Persistent Link:
http://hdl.handle.net/10150/315823
Title:
SIRT3: Molecular Signaling in Insulin Resistance
Author:
Barber, Collin
Affiliation:
The University of Arizona College of Medicine - Phoenix
Issue Date:
Apr-2014
Rights:
Copyright © is held by the author. Digital access to this material is made possible by the College of Medicine - Phoenix, University of Arizona. Further transmission, reproduction or presentation (such as public display or performance) of protected items is prohibited except with permission of the author.
Collection Information:
This item is part of the College of Medicine - Phoenix Scholarly Projects 2014 collection. For more information, contact the Phoenix Biomedical Campus Library at pbc-library@email.arizona.edu.
Publisher:
The University of Arizona.
Abstract:
Post-translational modification of intracellular proteins through acetylation is recognized as an important regulatory mechanism of cellular energy homeostasis. Specific proteins called sirtuins deacetylate other mitochondrial proteins involved in glucose and lipid metabolism, activating them in metabolic processes. SIRT3 is a sirtuin of particular interest as it is found exclusively in mitochondria and has been shown to affect a variety of cellular metabolic processes. The activity of this enzyme is related to cellular insulin sensitivity. This study attempted to identify the relationship between insulin sensitivity and change in amount of SIRT3 following a bout of exercise in non-diabetic individuals. We find a moderate inverse correlation between insulin sensitivity and increase in SIRT3 abundance following exercise. This suggests that this protein may not be involved directly in cells’ ability to regulate energy homeostasis or that it may act through another mechanism not investigated in this study.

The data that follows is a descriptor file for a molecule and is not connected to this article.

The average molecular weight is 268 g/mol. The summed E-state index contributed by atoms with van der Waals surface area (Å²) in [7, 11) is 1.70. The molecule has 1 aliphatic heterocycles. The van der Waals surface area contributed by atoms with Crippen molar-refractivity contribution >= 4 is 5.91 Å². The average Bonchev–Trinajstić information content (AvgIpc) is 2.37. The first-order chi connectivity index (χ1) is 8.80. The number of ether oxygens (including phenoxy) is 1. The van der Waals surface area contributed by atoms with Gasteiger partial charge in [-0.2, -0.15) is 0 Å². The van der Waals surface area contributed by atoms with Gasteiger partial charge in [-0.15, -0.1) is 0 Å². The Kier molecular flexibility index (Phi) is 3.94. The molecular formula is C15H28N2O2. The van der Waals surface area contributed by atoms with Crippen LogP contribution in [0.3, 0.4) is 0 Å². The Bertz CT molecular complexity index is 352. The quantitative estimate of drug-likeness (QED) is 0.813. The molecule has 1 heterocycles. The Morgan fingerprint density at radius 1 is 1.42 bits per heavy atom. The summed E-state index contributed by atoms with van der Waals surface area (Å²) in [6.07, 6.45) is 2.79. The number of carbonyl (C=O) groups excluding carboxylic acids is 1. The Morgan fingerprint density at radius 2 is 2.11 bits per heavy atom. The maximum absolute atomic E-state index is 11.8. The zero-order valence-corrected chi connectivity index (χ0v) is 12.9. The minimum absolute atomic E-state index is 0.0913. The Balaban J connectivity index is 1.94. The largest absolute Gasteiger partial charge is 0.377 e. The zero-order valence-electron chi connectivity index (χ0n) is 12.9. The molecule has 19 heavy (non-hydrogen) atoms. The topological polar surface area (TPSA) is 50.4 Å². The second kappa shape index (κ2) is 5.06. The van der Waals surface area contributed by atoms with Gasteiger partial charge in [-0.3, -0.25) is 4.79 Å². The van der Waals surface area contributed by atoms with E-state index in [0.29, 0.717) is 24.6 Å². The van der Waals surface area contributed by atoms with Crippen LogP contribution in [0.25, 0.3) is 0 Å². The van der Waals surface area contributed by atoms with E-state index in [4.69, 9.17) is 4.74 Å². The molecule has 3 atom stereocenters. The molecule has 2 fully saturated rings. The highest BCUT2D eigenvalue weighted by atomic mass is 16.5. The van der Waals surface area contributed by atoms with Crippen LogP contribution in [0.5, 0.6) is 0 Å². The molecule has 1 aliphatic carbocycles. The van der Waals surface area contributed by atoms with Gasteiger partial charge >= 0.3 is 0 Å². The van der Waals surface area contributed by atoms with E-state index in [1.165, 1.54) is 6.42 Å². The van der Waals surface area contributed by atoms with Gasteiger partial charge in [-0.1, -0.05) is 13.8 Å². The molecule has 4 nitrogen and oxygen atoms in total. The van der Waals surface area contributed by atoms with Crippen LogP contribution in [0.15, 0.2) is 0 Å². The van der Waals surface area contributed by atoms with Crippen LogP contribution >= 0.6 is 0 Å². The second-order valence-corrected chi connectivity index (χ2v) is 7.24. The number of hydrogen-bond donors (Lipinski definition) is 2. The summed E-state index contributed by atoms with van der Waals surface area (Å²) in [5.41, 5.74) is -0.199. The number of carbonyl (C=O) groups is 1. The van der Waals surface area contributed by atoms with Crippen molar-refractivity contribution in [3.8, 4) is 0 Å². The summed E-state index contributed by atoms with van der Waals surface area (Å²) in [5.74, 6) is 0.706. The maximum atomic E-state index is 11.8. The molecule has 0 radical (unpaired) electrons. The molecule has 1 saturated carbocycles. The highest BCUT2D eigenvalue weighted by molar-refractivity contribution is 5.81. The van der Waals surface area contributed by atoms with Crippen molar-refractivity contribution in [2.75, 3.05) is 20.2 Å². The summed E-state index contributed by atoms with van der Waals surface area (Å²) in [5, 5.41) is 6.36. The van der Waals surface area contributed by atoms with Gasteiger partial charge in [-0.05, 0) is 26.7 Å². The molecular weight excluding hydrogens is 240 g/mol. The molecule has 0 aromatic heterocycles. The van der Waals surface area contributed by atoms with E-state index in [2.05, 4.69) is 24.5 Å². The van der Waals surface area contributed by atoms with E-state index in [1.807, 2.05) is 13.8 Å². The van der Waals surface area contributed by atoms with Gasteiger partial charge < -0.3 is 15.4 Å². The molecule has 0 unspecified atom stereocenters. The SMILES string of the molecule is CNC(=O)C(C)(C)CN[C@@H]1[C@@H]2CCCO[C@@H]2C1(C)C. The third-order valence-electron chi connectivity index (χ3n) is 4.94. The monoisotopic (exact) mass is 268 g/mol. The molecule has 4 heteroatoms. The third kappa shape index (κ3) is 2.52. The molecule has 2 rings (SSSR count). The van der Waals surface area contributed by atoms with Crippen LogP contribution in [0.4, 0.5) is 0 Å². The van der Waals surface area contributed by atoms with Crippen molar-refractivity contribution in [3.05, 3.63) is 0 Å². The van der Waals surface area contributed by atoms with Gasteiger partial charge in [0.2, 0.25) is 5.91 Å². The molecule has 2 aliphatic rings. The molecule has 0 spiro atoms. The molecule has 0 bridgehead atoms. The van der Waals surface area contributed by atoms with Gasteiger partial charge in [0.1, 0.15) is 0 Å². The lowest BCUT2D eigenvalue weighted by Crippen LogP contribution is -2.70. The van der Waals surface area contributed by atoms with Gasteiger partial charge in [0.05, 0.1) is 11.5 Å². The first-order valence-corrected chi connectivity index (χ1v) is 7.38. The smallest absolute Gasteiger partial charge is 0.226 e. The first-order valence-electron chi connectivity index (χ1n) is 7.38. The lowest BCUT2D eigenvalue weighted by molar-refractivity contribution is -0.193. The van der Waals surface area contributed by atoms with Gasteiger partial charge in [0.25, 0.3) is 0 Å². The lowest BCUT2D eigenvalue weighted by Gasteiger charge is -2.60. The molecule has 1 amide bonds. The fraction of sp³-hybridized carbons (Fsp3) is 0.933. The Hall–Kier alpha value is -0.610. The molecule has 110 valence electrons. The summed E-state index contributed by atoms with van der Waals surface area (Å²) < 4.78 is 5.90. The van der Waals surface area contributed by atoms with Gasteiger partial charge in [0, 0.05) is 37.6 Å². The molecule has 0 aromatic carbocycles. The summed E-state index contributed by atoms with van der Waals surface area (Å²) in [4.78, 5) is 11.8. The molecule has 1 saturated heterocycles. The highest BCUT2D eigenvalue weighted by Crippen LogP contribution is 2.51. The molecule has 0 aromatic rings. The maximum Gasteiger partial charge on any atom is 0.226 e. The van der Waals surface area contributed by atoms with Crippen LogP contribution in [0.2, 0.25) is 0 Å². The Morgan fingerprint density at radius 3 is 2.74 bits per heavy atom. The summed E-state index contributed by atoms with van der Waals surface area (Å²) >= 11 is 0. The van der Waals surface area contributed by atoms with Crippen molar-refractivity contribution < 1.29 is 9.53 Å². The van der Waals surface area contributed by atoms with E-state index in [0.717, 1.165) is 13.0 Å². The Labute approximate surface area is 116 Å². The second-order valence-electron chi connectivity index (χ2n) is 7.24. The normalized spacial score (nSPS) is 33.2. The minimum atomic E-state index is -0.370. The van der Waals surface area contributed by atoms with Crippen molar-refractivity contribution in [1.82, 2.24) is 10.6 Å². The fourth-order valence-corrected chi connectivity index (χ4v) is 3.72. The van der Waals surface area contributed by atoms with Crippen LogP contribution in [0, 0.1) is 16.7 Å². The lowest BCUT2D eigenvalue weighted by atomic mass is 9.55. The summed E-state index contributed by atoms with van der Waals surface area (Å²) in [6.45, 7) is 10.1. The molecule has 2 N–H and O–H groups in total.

Keywords:
SIRT3; Molecular Signaling
MeSH Subjects:
Insulin Resistance; SIRT3 protein, human
Description:
A Thesis submitted to The University of Arizona College of Medicine - Phoenix in partial fulfillment of the requirements for the Degree of Doctor of Medicine.
Mentor:
Mandarino, Lawrence PhD

Full metadata record

DC FieldValue Language
dc.language.isoen_USen
dc.titleSIRT3: Molecular Signaling in Insulin Resistanceen_US
dc.contributor.authorBarber, Collinen_US
dc.contributor.departmentThe University of Arizona College of Medicine - Phoenixen_US
dc.date.issued2014-04-
dc.rightsCopyright © is held by the author. Digital access to this material is made possible by the College of Medicine - Phoenix, University of Arizona. Further transmission, reproduction or presentation (such as public display or performance) of protected items is prohibited except with permission of the author.en_US
dc.description.collectioninformationThis item is part of the College of Medicine - Phoenix Scholarly Projects 2014 collection. For more information, contact the Phoenix Biomedical Campus Library at pbc-library@email.arizona.edu.en_US
dc.publisherThe University of Arizona.en_US
dc.description.abstractPost-translational modification of intracellular proteins through acetylation is recognized as an important regulatory mechanism of cellular energy homeostasis. Specific proteins called sirtuins deacetylate other mitochondrial proteins involved in glucose and lipid metabolism, activating them in metabolic processes. SIRT3 is a sirtuin of particular interest as it is found exclusively in mitochondria and has been shown to affect a variety of cellular metabolic processes. The activity of this enzyme is related to cellular insulin sensitivity. This study attempted to identify the relationship between insulin sensitivity and change in amount of SIRT3 following a bout of exercise in non-diabetic individuals. We find a moderate inverse correlation between insulin sensitivity and increase in SIRT3 abundance following exercise. This suggests that this protein may not be involved directly in cells’ ability to regulate energy homeostasis or that it may act through another mechanism not investigated in this study.en_US
dc.typeThesisen
dc.subjectSIRT3en_US
dc.subjectMolecular Signalingen_US
dc.subject.meshInsulin Resistanceen_US
dc.subject.meshSIRT3 protein, humanen_US
dc.descriptionA Thesis submitted to The University of Arizona College of Medicine - Phoenix in partial fulfillment of the requirements for the Degree of Doctor of Medicine.en_US
dc.contributor.mentorMandarino, Lawrence PhDen_US
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